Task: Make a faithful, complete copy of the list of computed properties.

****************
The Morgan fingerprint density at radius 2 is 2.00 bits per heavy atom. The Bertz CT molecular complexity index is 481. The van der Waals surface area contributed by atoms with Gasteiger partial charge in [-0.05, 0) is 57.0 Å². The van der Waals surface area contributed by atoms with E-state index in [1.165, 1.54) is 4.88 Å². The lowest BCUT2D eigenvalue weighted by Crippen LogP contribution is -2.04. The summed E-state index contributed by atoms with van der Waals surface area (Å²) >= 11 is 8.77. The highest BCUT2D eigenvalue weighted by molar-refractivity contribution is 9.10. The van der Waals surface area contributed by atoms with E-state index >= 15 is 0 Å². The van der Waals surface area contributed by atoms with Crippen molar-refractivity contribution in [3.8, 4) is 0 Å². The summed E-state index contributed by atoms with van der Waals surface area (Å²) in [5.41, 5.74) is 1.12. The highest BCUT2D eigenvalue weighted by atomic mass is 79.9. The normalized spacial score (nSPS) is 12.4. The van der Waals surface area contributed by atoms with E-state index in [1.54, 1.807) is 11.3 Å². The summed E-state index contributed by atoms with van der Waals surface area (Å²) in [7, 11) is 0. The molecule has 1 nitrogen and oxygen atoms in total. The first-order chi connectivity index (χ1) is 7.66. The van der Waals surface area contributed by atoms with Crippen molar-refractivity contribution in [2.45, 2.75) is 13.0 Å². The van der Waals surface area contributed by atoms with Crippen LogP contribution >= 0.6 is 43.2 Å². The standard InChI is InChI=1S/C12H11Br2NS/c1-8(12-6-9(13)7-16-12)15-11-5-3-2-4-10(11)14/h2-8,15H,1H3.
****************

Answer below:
The Morgan fingerprint density at radius 2 is 2.00 bits per heavy atom. The Bertz CT molecular complexity index is 481. The van der Waals surface area contributed by atoms with Gasteiger partial charge in [-0.05, 0) is 57.0 Å². The van der Waals surface area contributed by atoms with E-state index in [1.165, 1.54) is 4.88 Å². The lowest BCUT2D eigenvalue weighted by Crippen LogP contribution is -2.04. The summed E-state index contributed by atoms with van der Waals surface area (Å²) >= 11 is 8.77. The highest BCUT2D eigenvalue weighted by molar-refractivity contribution is 9.10. The van der Waals surface area contributed by atoms with E-state index >= 15 is 0 Å². The van der Waals surface area contributed by atoms with Crippen molar-refractivity contribution in [3.8, 4) is 0 Å². The summed E-state index contributed by atoms with van der Waals surface area (Å²) in [5.41, 5.74) is 1.12. The highest BCUT2D eigenvalue weighted by atomic mass is 79.9. The normalized spacial score (nSPS) is 12.4. The van der Waals surface area contributed by atoms with E-state index in [1.54, 1.807) is 11.3 Å². The summed E-state index contributed by atoms with van der Waals surface area (Å²) in [7, 11) is 0. The molecule has 1 nitrogen and oxygen atoms in total. The first-order chi connectivity index (χ1) is 7.66. The van der Waals surface area contributed by atoms with Crippen molar-refractivity contribution in [2.45, 2.75) is 13.0 Å². The van der Waals surface area contributed by atoms with Crippen LogP contribution >= 0.6 is 43.2 Å². The standard InChI is InChI=1S/C12H11Br2NS/c1-8(12-6-9(13)7-16-12)15-11-5-3-2-4-10(11)14/h2-8,15H,1H3.